12 days of Wodehouse

Amid all my nonblogging, I would be remiss not to send you all over to Nonsuch Book for the remaining 10 days of the “12 Days of Wodehouse” giveaway. Especially after I’ve already won myself.

Sunday Salon

Sunday SalonI guess Chicago is not the only place that’s been having unseasonably warm weather, but it’s really acting like winter is over here. There’s no snow on the ground for the first time in months and frankly I’m a little disappointed. On the other hand it meant the consumption partner and I were up for a little jaunt around Hyde Park yesterday morning that led to some fun book acquisitions.

We went to Powell’s, which is pretty much license for me to buy whatever strikes my fancy. Most ridiculous of the day by far:
The Great Sermon Handicap

This is a copy of P.G. Wodehouse’s story “The Great Sermon Handicap.” In English, Czech, Polish, Russian, White Russian (seriously), Ukrainian, Bulgarian, Macedonian, Servo-croation, Slovenian, Slovakian, and Phonetic English. Seriously. Like this:
Phonetic English

Are you not madly in love? Are you not astonished to hear that Powell’s had not one but two copies of this book, available at a ridiculously low price? And what would you say if I told you that this was volume six in a series of books of “The Great Sermon Handicap” translated into dozens of languages? I haven’t tracked down all of them yet but…would you really even blame me if I started collecting the set? (And come on. The one I find is a bunch of Slavic stuff I don’t know. Though I do read IPA!)

Also picked up a nice copy of La Princesse de Clèves (yeah, I know, get real) and a selection of poems by Robert Burns. I don’t know Burns much at all, and I’ve been feeling a little pull toward poetry lately.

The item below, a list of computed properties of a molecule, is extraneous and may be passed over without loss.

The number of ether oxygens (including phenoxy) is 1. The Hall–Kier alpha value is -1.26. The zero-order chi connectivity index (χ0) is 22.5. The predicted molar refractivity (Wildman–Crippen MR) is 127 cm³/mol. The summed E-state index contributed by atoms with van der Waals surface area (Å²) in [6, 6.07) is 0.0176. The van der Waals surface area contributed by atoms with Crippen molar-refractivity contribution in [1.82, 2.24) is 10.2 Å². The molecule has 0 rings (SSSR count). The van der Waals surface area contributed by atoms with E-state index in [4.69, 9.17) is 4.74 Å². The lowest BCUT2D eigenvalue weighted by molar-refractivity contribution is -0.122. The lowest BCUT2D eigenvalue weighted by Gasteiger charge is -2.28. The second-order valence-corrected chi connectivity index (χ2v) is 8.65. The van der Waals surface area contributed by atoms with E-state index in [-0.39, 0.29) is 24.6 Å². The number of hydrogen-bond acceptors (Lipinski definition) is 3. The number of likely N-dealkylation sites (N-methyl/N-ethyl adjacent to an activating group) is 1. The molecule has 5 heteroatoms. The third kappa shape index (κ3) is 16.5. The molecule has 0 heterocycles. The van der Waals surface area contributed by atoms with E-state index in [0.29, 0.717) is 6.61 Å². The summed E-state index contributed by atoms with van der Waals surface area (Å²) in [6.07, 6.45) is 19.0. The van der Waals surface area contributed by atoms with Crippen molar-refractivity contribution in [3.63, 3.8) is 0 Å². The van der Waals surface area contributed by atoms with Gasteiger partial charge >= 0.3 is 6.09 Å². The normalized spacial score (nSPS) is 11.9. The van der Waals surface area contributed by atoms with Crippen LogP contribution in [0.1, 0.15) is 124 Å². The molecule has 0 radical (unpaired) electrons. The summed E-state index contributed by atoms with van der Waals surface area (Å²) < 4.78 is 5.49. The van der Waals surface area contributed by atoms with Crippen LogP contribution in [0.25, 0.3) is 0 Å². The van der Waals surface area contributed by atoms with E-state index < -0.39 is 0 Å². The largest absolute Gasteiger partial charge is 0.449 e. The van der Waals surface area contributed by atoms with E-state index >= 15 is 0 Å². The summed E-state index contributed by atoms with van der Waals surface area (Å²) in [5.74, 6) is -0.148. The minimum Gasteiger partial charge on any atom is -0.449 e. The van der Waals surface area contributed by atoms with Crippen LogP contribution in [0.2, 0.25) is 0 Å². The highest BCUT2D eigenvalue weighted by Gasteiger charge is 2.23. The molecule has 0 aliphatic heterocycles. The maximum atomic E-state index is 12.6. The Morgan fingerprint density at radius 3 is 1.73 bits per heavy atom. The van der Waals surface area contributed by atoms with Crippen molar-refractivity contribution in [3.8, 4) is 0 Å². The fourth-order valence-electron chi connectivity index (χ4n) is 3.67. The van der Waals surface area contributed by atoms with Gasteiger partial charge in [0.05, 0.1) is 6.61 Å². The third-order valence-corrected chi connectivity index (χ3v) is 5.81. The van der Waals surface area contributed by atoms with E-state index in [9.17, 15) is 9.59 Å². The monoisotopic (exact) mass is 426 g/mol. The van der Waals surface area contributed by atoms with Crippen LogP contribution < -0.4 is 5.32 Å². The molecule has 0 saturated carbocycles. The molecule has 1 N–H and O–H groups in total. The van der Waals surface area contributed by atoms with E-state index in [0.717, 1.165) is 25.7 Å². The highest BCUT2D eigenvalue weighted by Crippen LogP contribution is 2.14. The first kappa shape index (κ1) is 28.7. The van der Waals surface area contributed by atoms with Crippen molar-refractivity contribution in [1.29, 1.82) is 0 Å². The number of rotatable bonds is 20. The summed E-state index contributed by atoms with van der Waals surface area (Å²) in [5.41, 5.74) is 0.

Other than that I’ve been spending a very satisfying weekend curled up with a book. A couple really. You’ll be hearing some about them this week.

Rallying Round Old Plum

I mentioned when I was sick that I turned for comfort to P.G. Wodehouse. I’m hardly the only person I know who loves him, but I’m always finding out people have never heard of him and I’m sure some of my readers have not had the pleasure, so I thought I’d take some time for Wodehouse evangelism.

Even if you don’t think you know anything about Wodehouse (pronounced “Woodhouse”), you are probably familiar with at least one character he created—Jeeves, the valet (although you might think he’s a butler). Jeeves works for Bertram Wilberforce Wooster, a young London gentleman pursued by aunts trying to marry him off and girls trying to marry him. Bertie is well-meaning but a bit dim, and Jeeves becomes an indispensable resource for getting him—and all his friends—out of “the soup.”

Wodehouse wrote about more than just Jeeves and Bertie, but those are probably his most popular and best known stories. Just as deliciously funny are the tales of Mr. Mulliner, Psmith, Blandings…we are talking about an extremely prolific comic genius here. And the Overlook Press has been printing a complete set of his works in lovely editions.

ITV ran a television series, “Jeeves and Wooster,” in the early 1990s which is, I think, one of the most accurate adaptations of literature I’ve ever seen. The plotlines of the episodes are actually mishmashes of several stories and novels all at once, but the atmosphere, the personalities, the language, all are spot on. Hugh Laurie is an adorable idiot as Bertie, and Jeeves is perfectly mellifluous as played by Stephen Fry. (I haven’t checked lately, but you can usually find most of the episodes on YouTube.)

Bertie is my first love, but you shouldn’t miss out on any of the other Drones either—the collection I read when I was ill was full of great stories about Bingo Little, Oofy Prosser, Freddie Widgeon…you should get acquainted with all of them. If you’re into audiobooks, there are some decent recordings available at Librivox. I really enjoyed Mark Nelson’s reading of Right Ho, Jeeves (probably my favorite) even with his American accent, but your mileage may vary.

So please, if you read only one short story this year, let it be one by P.G. Wodehouse. It’s impossible to get across his humor otherwise. But it’s also almost impossible not to love.